Loretta Lynch and Bill Clinton. (Images via Flickr / CC 2.0)

It was probably an awkward conversation, at the very least: Earlier this week, U.S. Attorney General Loretta Lynch engaged in a brief chat with Bill Clinton on the tarmac at the Sky Harbor International Airport in Phoenix. “[Clinton talked] about his grandchildren and his travels and things like that,” Lynch said of the chance encounter, but this was not enough to stifle accusations of a lack of FBI independence.

The conflict stems from the fact that the FBI investigation of Hillary Clinton and her emails are under Lynch’s jurisdiction.

Lynch was quick to offer a mild apology for her lapse in judgment, saying it was “perfectly reasonable” for people to question the meeting and she “certainly wouldn’t do it again.” ABC News reports:

“Certainly, my meeting with him raises questions and concerns,” Lynch acknowledged today. “It has now cast a shadow over how this case may be perceived, no matter how it’s resolved. … [But] it’s important to make it clear that that meeting with President Clinton does not have a bearing on how this matter is going to be reviewed, resolved and accepted by me.”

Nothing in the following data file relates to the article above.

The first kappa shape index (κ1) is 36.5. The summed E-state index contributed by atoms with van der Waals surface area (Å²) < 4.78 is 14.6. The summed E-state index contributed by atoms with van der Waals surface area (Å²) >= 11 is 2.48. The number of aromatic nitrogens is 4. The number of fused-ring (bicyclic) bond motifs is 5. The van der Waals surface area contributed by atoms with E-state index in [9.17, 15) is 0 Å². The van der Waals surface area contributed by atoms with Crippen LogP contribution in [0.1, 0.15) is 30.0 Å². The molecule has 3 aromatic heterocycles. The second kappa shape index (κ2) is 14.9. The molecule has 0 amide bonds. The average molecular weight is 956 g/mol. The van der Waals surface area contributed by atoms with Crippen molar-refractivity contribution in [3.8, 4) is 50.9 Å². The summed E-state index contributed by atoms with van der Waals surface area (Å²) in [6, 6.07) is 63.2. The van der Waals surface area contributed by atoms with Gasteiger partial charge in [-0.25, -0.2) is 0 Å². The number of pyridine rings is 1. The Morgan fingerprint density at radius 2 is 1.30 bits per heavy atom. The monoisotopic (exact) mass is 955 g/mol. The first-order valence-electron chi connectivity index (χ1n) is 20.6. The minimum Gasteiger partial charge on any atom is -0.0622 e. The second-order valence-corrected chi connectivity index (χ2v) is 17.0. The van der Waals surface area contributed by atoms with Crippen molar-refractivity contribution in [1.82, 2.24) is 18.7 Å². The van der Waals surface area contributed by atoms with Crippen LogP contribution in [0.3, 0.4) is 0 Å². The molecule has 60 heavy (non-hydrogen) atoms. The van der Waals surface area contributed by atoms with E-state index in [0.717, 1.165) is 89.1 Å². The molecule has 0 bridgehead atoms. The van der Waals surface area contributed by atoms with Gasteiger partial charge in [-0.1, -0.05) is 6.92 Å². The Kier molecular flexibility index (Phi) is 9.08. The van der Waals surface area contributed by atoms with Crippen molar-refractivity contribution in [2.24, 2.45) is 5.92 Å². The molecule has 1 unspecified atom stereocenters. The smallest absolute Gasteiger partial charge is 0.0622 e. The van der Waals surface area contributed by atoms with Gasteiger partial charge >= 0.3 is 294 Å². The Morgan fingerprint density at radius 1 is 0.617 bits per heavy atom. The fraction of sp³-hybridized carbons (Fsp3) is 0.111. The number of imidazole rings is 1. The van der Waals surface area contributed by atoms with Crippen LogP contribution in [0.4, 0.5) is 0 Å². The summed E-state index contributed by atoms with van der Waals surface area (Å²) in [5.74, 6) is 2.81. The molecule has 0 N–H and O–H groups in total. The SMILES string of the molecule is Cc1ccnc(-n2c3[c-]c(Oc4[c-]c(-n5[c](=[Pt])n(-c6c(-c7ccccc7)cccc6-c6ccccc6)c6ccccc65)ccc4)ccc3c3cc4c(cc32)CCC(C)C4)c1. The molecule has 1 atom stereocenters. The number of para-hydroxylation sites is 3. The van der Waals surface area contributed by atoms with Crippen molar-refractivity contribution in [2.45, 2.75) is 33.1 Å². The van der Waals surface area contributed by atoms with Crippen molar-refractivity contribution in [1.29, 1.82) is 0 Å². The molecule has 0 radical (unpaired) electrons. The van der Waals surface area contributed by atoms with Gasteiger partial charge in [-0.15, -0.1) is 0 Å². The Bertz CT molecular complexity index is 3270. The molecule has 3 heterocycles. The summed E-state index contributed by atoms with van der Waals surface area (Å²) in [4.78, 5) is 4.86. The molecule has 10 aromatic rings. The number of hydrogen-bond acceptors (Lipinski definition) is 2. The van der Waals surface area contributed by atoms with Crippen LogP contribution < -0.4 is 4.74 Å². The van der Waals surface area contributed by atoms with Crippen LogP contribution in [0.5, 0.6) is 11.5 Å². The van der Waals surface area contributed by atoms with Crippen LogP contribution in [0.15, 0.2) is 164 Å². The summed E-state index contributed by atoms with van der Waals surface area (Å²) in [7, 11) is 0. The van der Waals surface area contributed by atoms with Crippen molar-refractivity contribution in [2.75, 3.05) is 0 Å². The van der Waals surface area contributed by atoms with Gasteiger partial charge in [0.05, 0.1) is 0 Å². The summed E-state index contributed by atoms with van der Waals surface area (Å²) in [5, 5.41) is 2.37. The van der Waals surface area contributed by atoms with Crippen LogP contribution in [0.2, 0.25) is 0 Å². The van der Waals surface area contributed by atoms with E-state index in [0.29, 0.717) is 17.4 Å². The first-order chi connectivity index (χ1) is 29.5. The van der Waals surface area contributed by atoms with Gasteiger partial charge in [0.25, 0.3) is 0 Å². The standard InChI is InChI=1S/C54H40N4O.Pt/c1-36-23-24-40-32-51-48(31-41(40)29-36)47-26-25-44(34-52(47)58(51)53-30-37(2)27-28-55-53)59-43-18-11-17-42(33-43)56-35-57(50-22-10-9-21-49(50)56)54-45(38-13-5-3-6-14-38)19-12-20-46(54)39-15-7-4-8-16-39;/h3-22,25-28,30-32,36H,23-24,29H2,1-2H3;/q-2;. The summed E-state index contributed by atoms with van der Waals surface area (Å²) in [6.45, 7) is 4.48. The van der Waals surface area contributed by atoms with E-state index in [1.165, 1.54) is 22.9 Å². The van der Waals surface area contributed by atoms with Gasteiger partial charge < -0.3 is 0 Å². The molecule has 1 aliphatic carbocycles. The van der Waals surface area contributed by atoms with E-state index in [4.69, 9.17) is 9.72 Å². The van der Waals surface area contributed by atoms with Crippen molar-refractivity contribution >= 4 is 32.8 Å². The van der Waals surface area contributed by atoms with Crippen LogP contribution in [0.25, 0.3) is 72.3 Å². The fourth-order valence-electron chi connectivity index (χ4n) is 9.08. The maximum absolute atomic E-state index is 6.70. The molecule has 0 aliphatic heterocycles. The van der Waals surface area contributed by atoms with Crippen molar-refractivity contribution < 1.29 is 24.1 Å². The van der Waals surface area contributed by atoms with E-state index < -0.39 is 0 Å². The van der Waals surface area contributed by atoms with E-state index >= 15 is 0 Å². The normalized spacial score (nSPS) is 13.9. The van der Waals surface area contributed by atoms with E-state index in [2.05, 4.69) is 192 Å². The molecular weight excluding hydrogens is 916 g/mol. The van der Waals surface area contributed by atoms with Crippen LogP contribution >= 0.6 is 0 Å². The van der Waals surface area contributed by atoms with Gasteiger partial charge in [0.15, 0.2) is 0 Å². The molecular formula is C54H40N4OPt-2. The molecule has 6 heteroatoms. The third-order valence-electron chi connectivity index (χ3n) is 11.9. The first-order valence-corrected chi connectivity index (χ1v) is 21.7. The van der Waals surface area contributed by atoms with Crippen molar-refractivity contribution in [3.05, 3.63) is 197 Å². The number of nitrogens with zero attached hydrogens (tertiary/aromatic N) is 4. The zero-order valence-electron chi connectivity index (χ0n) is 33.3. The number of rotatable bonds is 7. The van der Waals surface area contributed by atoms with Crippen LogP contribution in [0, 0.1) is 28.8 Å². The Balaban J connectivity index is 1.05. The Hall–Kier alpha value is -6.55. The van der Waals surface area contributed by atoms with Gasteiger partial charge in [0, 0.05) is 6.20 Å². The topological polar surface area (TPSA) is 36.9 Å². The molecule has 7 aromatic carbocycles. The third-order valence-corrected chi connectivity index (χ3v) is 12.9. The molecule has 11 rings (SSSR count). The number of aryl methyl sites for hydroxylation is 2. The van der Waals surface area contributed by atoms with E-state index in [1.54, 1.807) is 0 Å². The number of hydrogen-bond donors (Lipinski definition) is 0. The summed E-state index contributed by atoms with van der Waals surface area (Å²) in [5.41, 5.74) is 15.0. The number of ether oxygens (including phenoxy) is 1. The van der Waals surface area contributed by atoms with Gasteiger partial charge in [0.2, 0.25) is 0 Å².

Perhaps as a result of the media uproar that ensued after the conversation, Lynch was also quick to address the FBI investigation, explaining that she would accept the forthcoming recommendations of the FBI regarding Clinton’s emails. “The recommendations will be reviewed by career supervisors in the Department of Justice and in the FBI, and by the FBI director, and then as is the common process, they present it to me and I fully expect to accept their recommendations,” she said on Friday.

Despite Lynch’s efforts to assure the media, many were quick to attack and question the meeting, including Clinton’s top opponent:

Some Democratic politicians also questioned Lynch’s judgment. “I do think that this meeting sends the wrong signal,” said Sen. Chris Coons, D-Del. But others were quick to stand up for Lynch. “No one can ever question [Lynch’s] strong feelings about the rule of the law,” said Harry Reid, Senate minority leader, D-Nev. “And her ethics, I repeat, are the best.”

—Posted by Emma Niles

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